The other day, I had a PBS show playing that I tuned in with my rabbit ears and lost interest in it. I was surprised by wonderful singing of African a cappella voices some time later. When the singing stopped, one of the men explained that they were singing about bringing freedom to all men. And my heart swelled and my spirit said “God wants to bring freedom to all men.” It was such a clear, pure, sweet thought that felt as though it vibrated truth through every fiber of my being and hidden place in my heart. There was no “except for those who hate God and whom God hates.” And I prayed for those men and for Africa and for all men in all countries – that they would come to know Christ in freedom and liberty. I also prayed that if they could not know it in eternal terms, that they might know some temporal freedom in their lives. As the light shines in the darkness and the darkness overcomes it not, I prayed that even if all men will not run to the Light of their Maker that they would at least know as much of the goodness of God that they possibly can. May all men be bathed in the light of God’s love. And my heart swells now with the intermingling of sadness and love that comes with the cry of my heart for all to have the opportunity to taste as much of the goodness of God that they can in this life. How much more does my heart yearn for them to also know Him through new spiritual birth in Jesus, the Messiah.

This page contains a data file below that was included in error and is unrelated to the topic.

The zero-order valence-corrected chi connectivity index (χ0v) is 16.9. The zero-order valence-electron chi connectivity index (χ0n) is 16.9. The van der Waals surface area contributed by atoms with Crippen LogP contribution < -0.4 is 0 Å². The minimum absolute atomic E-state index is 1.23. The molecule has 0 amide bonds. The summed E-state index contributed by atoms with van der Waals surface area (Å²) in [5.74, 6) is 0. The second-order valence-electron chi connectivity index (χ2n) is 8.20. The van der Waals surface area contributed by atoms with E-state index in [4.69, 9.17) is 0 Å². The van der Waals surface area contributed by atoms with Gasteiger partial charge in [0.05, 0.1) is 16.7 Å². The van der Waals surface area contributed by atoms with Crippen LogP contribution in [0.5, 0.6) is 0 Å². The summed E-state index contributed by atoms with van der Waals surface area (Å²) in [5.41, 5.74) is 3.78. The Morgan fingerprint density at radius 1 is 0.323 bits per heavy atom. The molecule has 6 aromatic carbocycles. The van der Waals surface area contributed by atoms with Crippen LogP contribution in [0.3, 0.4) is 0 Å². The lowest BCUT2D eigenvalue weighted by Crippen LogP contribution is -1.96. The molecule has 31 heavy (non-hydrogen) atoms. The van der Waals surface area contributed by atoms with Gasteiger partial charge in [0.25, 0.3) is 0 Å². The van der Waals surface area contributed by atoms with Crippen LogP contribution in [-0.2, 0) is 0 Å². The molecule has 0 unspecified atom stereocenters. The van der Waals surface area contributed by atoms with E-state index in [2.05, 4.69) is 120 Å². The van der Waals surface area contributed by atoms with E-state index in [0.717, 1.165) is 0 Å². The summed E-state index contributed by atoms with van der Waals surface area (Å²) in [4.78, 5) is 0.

This is the third day that I’ve wept this week, watching the DNC. On the 45th anniversary of Martin Luther King, Jr’s “I Have a Dream” speech, the first black candidate for the Office of the President of the United States stepped up on a podium to offer his memorial to Dr. King and to offer a perspective of his own dream. That innocent part of me that hopes and believes all things in love wept to realize a dream that I shared, something that I believe that Martin Luther King, Jr would be humbled and proud and grateful beyond words to see. A very large part of me rejoices to see that though there is still much racism in this world, we’ve come a long way since I wept while watching old Channel 17. I hoped and dreamed for such a thing. Before Barack Obama spoke on Thursday evening, the convention played a video about his youth. When he spoke of his grandparents and his mother, I wept and thought of what it would have been like if God had ever whispered to any of them some knowing that “this little boy will one day be nominated for President of the United States.” And he may become our President. What a wonderful day of celebration. In my innocence, I rejoice.